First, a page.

In the case of managerial goals, Drucker acknowledged that economic goals must come before social ones. If the firm went bankrupt, managers would be unable to sutain the corporate community. Corporate "survival" depended on making a profit that not only covered costs but provided insurance against future risks. To make such a profit, managers must "create" customers by providing them with useful products and services.

The primacy of economic performance, however, should not obscure the thought that the business corporation was "as much a social organization, a community and society" as it was "an economic organ." In the "new society," which was an employee society, the firm had a responsibility to realize social values and fulfill individual needs.

Drucker expanded his ideas in later years by insisting that managers select socially responsible goals for the enterprise. He rejected the power of the market and the notion that a "hidden-hand" in the marketplace naturally converted "private vices" into "public virtues." He had never believed that competition automatically solved social problems. He diagreed with Milton Friedman's argument that businessmen should stick to "business" and should refrain from appointing themselves guardians of the common good. According to Drucker, business men were running social organizations that could help society and realize "social values." Like anyone else, they also had "a self-interest in a healthy society," and so they should follow normal ethical imperatives. Moreover, for Drucker, managers were the only true "leadership group" in modern society. If they did not "take responsibility for the common good," then no one else could or would.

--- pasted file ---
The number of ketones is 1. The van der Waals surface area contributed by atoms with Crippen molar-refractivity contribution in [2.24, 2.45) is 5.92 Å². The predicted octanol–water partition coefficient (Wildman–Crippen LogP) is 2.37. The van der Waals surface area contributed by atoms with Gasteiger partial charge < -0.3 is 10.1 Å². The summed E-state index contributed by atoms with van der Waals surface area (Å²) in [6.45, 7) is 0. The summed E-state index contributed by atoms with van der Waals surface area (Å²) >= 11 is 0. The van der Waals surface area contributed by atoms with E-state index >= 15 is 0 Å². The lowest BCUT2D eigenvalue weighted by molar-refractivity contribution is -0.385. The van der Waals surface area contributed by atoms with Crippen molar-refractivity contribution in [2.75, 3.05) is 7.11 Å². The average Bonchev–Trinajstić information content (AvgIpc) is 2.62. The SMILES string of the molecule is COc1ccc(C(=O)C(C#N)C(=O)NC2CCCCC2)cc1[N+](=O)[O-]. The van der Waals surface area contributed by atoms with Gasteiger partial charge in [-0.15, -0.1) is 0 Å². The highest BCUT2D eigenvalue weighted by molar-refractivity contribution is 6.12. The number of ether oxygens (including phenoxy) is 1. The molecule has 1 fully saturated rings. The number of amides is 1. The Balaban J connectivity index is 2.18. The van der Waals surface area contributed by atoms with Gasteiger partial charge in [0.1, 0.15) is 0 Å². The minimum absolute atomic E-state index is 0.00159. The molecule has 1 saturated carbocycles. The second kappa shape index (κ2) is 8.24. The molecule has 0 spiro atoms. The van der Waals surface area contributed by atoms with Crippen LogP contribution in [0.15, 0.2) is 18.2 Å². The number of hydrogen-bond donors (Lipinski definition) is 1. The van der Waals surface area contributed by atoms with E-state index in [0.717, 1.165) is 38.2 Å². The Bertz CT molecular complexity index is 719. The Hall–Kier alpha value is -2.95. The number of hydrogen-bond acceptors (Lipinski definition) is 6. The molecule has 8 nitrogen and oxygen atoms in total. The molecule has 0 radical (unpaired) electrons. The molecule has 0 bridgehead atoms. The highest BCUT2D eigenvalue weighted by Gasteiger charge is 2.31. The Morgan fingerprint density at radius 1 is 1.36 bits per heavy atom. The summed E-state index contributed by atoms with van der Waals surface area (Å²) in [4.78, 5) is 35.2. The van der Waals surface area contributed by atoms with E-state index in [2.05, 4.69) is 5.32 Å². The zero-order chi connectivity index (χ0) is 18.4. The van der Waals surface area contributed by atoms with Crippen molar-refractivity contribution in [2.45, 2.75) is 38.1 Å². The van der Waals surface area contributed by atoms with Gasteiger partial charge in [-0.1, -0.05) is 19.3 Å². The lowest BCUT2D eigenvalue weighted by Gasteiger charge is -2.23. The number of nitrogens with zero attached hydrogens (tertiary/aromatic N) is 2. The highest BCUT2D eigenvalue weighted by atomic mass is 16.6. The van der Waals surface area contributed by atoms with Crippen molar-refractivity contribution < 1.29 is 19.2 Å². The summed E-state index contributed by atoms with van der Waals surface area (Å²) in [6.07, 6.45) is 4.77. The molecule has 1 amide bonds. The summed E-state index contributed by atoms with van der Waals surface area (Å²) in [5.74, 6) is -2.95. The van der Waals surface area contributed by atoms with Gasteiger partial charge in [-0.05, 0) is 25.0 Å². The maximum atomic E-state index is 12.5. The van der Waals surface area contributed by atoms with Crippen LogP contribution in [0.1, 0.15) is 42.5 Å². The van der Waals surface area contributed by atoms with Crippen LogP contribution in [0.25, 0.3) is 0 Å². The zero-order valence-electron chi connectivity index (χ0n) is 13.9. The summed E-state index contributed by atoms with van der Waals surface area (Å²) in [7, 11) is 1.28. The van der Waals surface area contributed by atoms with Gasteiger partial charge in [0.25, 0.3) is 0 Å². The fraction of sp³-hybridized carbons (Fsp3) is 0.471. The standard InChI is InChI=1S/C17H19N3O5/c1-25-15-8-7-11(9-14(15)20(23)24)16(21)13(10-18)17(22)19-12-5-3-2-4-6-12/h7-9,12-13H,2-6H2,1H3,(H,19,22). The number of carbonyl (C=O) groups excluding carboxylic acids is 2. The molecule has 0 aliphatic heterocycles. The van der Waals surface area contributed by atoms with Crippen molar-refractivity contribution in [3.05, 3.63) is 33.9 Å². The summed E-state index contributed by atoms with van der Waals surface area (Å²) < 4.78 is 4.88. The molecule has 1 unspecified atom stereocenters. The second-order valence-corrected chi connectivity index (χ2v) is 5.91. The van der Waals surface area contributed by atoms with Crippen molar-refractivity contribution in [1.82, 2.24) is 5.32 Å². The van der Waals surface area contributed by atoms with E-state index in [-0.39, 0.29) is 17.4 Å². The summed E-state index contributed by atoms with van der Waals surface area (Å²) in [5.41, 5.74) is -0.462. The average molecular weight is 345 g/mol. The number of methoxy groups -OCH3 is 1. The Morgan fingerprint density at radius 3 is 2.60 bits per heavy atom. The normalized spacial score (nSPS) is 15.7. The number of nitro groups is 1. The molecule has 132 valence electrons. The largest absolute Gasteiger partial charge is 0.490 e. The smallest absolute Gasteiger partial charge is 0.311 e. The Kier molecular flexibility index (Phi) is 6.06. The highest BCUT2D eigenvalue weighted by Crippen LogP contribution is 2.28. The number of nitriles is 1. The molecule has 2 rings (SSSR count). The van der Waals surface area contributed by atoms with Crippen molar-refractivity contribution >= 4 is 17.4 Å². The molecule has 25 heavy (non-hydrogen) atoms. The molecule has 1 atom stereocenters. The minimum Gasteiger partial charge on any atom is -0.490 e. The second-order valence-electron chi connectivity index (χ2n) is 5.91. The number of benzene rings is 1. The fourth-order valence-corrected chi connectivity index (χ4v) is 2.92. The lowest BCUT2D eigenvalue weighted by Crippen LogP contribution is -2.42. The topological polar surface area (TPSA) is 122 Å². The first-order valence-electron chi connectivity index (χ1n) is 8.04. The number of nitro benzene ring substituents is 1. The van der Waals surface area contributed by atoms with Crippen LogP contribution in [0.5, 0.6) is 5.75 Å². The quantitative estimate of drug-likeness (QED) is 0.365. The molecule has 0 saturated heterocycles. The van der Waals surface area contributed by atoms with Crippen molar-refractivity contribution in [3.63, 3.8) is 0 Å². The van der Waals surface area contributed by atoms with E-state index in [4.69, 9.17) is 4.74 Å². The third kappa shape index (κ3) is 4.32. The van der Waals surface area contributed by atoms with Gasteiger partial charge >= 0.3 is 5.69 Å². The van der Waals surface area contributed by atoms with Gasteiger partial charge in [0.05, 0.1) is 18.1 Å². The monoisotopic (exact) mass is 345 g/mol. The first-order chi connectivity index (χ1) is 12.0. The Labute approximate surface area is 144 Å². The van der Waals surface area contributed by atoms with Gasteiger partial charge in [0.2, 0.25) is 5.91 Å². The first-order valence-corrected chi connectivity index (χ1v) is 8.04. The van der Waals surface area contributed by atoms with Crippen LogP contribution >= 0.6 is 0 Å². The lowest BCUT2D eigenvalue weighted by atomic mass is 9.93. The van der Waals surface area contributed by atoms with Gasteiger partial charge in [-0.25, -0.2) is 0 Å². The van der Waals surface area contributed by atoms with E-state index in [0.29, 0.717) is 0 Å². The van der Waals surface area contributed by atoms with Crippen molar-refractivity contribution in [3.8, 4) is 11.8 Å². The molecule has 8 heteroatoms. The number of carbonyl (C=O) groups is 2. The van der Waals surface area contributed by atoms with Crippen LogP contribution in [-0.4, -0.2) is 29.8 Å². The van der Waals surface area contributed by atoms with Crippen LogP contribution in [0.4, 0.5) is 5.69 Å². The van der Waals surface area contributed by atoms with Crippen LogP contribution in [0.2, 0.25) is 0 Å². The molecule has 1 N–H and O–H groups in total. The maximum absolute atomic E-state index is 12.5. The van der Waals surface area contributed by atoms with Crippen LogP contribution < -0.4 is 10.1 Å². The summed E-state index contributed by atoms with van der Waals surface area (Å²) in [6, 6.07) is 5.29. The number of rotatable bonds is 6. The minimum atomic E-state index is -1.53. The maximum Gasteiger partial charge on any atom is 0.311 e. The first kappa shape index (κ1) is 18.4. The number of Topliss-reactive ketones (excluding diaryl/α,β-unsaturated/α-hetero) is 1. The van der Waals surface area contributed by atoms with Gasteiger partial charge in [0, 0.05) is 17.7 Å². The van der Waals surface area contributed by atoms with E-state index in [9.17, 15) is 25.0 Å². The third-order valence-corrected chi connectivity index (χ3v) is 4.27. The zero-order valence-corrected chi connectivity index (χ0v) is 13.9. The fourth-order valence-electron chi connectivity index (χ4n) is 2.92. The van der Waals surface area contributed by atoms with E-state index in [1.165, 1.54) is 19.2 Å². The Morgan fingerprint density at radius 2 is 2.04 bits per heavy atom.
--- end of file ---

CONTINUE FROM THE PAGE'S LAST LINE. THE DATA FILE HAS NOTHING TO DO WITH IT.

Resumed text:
Stephen P. Waring, "Peter Drucker, MBO, and the Corporatist Critique of Scientific Management" in

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Marketing Strategy - Differentiating and Positioning the Market Offering

Marketing Strategy

Philip Kotler discussed five issues of marketing strategy in his 9th edition of Marketing Management

Differentiating and Positioning the Market Offering
Developing New Products
Managing Life cycle Strategies
Designing marketing Strategies for Market Leaders, Challengers, Followers, and Niches
Designing and Managing Global Marketing Strategies
These issues are covered in different knols by me. 

 (Author's personal note: Management Theory Revision, a new blog will have all the management articles published by me on Knol and will be come MBA Revision Guidebook, the project that I started on Knol. 

This knol describes differentiating and positioning. 
Differentiating and Positioning the Market Offering

The issues discussed in the area of differentiating and Positioning the market offering are:

  • Tools for Competitive Differentiation
  • Developing a Positioning Strategy
  • Communicating the Company’s Positioning

Tools for Competitive Differentiation

Differentiation - Definition: is the act of designing a set of meaningful differences to distinguish the company's offering from competitor's offerings.

Boston Consulting Group's differentiation opportunities matrix: Actually it is a competitive advantage matrix applicable to differentiation opportunities.
Four types of industries identified by BCG matrix are: